Chronic abdominal pain in children is associated with high prevalence of abnormal microbial fermentation.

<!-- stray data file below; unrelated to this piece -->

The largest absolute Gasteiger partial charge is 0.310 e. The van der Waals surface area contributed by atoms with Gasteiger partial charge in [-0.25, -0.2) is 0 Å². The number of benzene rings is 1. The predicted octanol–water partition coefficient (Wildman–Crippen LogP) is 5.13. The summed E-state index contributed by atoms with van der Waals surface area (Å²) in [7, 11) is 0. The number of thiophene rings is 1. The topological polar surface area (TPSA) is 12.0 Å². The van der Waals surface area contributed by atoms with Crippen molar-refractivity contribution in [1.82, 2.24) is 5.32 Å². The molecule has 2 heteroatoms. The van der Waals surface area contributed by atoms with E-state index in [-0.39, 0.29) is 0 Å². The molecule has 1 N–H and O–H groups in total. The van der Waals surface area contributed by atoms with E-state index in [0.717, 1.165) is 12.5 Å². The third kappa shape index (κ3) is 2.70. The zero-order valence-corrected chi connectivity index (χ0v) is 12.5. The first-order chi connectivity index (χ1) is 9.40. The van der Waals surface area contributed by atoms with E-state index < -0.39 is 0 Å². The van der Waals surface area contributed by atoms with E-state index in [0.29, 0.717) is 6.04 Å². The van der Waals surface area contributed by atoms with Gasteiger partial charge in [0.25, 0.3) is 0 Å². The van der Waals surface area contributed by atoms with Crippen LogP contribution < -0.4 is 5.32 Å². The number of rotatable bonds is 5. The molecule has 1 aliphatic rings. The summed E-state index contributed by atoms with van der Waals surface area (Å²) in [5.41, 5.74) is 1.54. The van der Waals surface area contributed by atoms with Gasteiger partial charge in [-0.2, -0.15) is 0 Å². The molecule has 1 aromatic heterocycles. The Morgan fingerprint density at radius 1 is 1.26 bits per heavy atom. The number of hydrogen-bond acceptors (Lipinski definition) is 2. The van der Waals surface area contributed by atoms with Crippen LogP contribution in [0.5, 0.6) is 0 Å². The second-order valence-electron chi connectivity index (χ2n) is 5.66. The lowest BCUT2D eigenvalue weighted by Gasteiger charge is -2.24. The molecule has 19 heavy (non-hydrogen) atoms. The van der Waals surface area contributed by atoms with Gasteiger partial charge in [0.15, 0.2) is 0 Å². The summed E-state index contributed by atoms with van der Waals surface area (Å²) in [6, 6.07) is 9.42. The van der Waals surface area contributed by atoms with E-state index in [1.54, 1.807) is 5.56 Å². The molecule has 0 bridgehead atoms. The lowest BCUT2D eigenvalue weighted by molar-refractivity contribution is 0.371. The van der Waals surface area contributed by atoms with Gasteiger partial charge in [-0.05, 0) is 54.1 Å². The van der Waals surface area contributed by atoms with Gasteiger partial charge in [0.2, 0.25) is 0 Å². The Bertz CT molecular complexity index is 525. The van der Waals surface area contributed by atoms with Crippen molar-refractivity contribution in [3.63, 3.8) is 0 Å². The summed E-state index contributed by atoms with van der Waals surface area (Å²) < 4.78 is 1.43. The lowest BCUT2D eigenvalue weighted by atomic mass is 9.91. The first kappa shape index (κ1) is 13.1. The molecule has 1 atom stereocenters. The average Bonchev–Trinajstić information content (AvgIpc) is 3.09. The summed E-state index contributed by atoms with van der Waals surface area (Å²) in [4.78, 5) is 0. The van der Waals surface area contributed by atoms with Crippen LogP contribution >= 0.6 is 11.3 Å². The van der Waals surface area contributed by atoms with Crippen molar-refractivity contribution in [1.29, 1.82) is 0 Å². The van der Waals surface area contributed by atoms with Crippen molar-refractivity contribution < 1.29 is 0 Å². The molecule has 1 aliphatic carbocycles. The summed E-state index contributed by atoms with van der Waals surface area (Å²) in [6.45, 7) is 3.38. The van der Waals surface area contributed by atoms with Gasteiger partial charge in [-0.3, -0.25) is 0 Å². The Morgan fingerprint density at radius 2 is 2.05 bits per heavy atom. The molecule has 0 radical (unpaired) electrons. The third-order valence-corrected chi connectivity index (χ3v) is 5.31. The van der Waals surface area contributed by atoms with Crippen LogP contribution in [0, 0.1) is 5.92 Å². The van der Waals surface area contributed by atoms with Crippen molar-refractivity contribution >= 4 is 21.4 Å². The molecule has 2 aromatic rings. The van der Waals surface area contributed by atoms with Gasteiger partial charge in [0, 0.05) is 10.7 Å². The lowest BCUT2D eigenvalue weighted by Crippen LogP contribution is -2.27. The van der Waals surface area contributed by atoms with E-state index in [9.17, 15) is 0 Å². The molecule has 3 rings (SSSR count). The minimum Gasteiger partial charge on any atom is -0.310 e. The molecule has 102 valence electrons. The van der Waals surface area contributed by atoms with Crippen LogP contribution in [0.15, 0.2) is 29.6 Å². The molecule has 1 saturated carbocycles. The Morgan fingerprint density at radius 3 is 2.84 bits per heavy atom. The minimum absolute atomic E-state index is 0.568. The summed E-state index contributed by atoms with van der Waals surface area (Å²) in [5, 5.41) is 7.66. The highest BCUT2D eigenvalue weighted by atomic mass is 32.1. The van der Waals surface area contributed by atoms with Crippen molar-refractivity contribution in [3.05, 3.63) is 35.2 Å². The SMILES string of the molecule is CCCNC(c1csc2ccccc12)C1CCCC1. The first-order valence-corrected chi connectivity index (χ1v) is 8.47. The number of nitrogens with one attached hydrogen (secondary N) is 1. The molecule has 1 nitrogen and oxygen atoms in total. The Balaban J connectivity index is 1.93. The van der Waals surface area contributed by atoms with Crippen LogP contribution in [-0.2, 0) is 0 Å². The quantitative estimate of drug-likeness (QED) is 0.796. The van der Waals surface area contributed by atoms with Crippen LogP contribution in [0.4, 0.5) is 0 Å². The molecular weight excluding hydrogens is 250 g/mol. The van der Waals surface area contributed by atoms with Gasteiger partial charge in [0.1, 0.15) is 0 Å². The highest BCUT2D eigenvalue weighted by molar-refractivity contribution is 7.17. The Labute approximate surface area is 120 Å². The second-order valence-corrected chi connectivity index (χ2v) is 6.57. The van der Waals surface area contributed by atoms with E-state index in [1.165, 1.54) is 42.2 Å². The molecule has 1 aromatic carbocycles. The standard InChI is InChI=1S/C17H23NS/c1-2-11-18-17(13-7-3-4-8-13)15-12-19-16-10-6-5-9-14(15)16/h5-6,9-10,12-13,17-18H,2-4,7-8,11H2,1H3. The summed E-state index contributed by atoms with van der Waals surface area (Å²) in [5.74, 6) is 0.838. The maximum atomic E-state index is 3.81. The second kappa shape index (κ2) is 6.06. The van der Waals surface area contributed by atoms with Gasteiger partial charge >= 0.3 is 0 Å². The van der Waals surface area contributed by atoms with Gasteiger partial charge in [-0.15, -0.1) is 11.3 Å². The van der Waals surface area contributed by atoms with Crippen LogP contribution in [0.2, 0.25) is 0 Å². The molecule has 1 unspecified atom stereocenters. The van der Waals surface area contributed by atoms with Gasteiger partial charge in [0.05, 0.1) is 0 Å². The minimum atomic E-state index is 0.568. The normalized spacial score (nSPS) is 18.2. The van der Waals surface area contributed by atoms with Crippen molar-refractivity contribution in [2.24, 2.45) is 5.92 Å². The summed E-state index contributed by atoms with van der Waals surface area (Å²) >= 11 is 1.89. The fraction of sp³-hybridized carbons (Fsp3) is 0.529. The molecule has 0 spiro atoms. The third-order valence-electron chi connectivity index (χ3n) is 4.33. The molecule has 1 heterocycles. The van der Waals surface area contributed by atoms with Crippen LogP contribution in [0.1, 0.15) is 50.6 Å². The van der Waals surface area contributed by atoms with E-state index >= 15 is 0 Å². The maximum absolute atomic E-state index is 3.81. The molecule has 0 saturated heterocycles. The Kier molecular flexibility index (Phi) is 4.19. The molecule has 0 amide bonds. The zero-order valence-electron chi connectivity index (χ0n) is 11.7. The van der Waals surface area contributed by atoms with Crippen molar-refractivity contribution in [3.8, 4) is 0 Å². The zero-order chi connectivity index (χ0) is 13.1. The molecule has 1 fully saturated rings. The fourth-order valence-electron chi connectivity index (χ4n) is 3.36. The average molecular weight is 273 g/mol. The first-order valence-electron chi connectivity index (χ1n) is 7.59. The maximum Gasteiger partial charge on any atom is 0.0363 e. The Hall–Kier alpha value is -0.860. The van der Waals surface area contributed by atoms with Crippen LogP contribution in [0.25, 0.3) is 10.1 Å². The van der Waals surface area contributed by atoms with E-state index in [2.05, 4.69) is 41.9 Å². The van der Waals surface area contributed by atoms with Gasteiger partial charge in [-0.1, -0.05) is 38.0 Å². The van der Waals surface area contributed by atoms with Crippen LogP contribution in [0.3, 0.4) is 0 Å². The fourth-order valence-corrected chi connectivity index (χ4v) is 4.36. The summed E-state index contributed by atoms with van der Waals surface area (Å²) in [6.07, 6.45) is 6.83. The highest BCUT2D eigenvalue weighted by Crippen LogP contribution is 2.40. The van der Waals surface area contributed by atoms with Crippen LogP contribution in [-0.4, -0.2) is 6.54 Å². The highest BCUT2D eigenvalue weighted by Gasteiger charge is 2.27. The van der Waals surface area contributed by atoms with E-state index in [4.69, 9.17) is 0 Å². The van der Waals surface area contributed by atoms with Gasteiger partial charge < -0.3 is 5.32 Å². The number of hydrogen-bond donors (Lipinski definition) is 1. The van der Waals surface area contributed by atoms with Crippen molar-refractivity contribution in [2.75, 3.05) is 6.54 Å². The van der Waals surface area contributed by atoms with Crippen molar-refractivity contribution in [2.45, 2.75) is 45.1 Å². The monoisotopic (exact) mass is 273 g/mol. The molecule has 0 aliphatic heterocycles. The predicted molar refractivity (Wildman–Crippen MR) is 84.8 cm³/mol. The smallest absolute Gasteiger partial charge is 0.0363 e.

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Chronic abdominal pain (CAP) in children, a condition that accounts for approximately 25% of pediatric gastroenterology office visits, may be a precursor to irritable bowel syndrome in adults. Recently, small intestinal bacterial overgrowth (SIBO) has been reported in 78-84% of IBS patients regardless of their abdominal symptoms, compared to 20% in healthy controls. Aims The aim of this study was, therefore, to assess the prevalence of SIBO in children with CAP.Seventy-five children aged 8-18 years diagnosed with CAP based on the Rome II criteria and 40 healthy controls were enrolled. All subjects underwent a lactulose breath hydrogen test (LBT) to assess for SIBO. Children with CAP also filled out symptom questionnaires.There was a 91% prevalence of an abnormal LBT suggestive of SIBO in the children with CAP and 35% in controls (odds ratio = 16.7, 95% confidence interval 6.0-57.5, P < 0.0001). A comparison of CAP children with a positive LBT to CAP children with a negative LBT revealed the former had significantly more "urgency to have a bowel movement" (P = 0.049) and experienced less "soiling" (P = 0.016) than those with a negative LBT. No significant differences were found between the two groups in terms of the location of their pain or any other associated symptoms.Similar to adults with IBS, there is a significantly higher prevalence of SIBO in children with CAP. Randomized controlled studies are needed to determine if eradication of SIBO will lead to symptom improvement in these patients.